Clothing and Fashion: Goose-Bump Coats and Other Synbio Perks
Within this future, where nearly everything is biologically produced, we stretched our imagination to pursue concepts integrated in our daily lives. A fertile area would be the clothing industry, in which digital technology and fashion are merging in the work of designers such as Hussein Chalayan. Even more aptly, Suzanne Lee and others have already started working with textiles grown from synthetic organisms.[—] What if these technologies could merge together?
Possibly we will be wearing entirely biodegradable garments that we have grown ourselves. This doesn’t mean the design aspect in fashion will become less significant: setting the parameters of how a dress grows will be just as skilled a job as drawing it. As in the other fields, models and shapes will be the focus of the new industrial processes in which an entire wardrobe of clothing could actually be supported by the same material, changing its shapes and properties according to the user’s needs and environment.
Imagine a scenario in which you fly from a Chilean summer to a -30 degree Canadian winter. Normally, you would have to pack two sets of clothing. What if you could just buy a new set of features for your shirt in an airport vending machine, as illustrated in Figure 17-2? During the flight the molecules in the shirt would be reconfigured so that it grows into a warm coat. The coat might even get goose bumps in the cold weather causing the hairs on the fabric to stand up and provide even greater thermal insulation. These kinds of organic mutations would require a significant amount of time to happen. But, if we combine them with nanotech, responses to the environment could be instantaneous.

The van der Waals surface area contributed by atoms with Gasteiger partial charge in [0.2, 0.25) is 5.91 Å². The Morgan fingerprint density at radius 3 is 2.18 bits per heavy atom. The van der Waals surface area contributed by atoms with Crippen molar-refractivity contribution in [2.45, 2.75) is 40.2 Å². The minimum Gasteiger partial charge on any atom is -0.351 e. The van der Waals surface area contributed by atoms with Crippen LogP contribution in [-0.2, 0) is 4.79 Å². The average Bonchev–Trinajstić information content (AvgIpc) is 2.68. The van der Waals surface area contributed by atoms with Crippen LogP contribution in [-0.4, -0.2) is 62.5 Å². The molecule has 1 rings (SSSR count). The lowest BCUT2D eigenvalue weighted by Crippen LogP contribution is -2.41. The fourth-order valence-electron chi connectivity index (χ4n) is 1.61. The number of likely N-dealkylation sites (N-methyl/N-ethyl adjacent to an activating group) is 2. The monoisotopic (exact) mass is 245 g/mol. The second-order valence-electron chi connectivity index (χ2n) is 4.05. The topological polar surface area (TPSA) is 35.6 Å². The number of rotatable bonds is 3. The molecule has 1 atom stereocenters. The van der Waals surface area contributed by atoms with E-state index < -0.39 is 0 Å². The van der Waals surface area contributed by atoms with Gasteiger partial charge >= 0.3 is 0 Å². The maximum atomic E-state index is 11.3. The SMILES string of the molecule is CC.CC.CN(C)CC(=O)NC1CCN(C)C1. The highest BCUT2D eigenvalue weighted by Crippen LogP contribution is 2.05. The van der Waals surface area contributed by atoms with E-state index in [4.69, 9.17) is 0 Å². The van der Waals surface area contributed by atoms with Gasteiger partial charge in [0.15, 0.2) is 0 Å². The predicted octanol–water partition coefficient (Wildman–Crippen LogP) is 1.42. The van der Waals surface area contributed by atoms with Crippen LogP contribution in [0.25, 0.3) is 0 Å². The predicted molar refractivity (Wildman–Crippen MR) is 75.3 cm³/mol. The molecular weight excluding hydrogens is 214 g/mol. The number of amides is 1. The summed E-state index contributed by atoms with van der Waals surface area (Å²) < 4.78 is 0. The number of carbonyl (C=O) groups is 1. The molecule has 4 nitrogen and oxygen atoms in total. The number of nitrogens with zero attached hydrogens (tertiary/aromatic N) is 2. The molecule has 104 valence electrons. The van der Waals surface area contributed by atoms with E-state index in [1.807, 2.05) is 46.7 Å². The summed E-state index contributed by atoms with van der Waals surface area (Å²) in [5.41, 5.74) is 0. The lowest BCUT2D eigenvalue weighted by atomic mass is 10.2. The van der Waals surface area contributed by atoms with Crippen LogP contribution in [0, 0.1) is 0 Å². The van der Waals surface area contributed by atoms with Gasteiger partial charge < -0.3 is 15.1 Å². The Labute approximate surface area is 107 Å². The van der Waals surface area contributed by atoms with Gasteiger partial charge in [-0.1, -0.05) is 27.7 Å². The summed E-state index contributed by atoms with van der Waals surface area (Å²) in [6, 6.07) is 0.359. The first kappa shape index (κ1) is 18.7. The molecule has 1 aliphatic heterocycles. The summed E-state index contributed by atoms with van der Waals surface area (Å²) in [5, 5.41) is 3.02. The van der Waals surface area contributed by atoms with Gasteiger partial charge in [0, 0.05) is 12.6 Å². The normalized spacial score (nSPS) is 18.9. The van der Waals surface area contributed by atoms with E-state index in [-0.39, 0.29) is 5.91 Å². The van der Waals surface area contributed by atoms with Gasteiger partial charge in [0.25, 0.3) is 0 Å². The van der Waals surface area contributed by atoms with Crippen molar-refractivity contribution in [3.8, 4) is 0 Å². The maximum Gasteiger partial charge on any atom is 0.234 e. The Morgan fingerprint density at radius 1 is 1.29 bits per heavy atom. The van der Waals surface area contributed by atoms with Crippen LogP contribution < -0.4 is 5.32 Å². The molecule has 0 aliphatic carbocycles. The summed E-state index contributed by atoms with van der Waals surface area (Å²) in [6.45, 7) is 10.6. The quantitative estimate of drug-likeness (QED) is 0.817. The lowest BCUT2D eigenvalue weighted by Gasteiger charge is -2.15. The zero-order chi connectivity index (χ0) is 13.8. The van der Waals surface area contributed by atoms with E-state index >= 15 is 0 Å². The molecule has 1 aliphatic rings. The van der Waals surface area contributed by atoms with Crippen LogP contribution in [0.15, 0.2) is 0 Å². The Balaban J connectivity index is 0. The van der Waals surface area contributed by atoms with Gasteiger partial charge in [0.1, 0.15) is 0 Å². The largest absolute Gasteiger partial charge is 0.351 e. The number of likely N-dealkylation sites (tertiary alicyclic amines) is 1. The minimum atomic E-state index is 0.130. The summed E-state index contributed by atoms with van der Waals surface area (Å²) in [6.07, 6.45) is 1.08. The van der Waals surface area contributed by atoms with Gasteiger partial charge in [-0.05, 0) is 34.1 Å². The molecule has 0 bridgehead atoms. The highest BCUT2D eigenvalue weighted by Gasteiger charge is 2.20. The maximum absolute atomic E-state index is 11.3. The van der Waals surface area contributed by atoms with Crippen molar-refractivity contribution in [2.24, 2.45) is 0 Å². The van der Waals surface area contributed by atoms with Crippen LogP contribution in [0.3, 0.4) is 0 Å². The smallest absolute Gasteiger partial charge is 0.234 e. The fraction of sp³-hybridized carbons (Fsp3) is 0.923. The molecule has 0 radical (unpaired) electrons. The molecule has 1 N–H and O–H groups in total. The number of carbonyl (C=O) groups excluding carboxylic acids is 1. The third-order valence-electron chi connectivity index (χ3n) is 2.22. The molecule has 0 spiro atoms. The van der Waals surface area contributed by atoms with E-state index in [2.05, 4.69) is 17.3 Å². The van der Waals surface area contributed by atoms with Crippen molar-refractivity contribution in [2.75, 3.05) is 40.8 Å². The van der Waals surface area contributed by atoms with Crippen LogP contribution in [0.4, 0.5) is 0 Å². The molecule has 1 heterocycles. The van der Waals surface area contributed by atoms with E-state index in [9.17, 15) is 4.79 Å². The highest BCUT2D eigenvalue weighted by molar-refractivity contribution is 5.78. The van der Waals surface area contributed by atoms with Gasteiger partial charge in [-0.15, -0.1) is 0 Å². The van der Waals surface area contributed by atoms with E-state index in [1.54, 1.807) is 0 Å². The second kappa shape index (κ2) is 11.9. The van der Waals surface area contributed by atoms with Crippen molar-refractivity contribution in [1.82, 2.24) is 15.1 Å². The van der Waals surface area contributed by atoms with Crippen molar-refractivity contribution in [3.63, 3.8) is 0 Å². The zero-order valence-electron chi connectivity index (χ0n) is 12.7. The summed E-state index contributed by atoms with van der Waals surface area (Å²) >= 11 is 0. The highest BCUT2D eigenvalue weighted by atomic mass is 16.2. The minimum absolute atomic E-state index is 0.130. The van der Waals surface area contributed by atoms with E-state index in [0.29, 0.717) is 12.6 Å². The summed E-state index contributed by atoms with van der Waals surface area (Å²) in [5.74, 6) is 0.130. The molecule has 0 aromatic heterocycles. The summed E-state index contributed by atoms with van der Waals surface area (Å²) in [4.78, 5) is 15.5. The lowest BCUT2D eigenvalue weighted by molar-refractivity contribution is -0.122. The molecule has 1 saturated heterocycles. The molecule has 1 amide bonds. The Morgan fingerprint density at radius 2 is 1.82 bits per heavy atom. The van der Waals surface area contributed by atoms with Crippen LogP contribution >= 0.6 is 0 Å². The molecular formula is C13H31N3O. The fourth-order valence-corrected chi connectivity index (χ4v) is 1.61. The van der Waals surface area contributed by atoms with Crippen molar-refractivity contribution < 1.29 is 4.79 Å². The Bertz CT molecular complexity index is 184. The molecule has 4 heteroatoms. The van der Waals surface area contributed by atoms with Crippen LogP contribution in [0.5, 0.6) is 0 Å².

Clothing would change in response to the social environments the wearer is in, shifting color to become anonymous in a crowd or become the focus of attention, or changing shape to be appropriate to the social situation, to make her feel comfortable and confident, as depicted in Figure 17-3. This could happen quite seamlessly: a combination of gestures directly on the fabric, interlaced with our behavioral patterns and the data gathered from the environment. Sensors embedded into the garments would continually feed data back into the clothing so that over time it would become optimally adjusted to the wearer’s needs. Fashion brands are already trying to envision this kind of future through their advertising.[—]
Figure 17-2. The goose-bump coat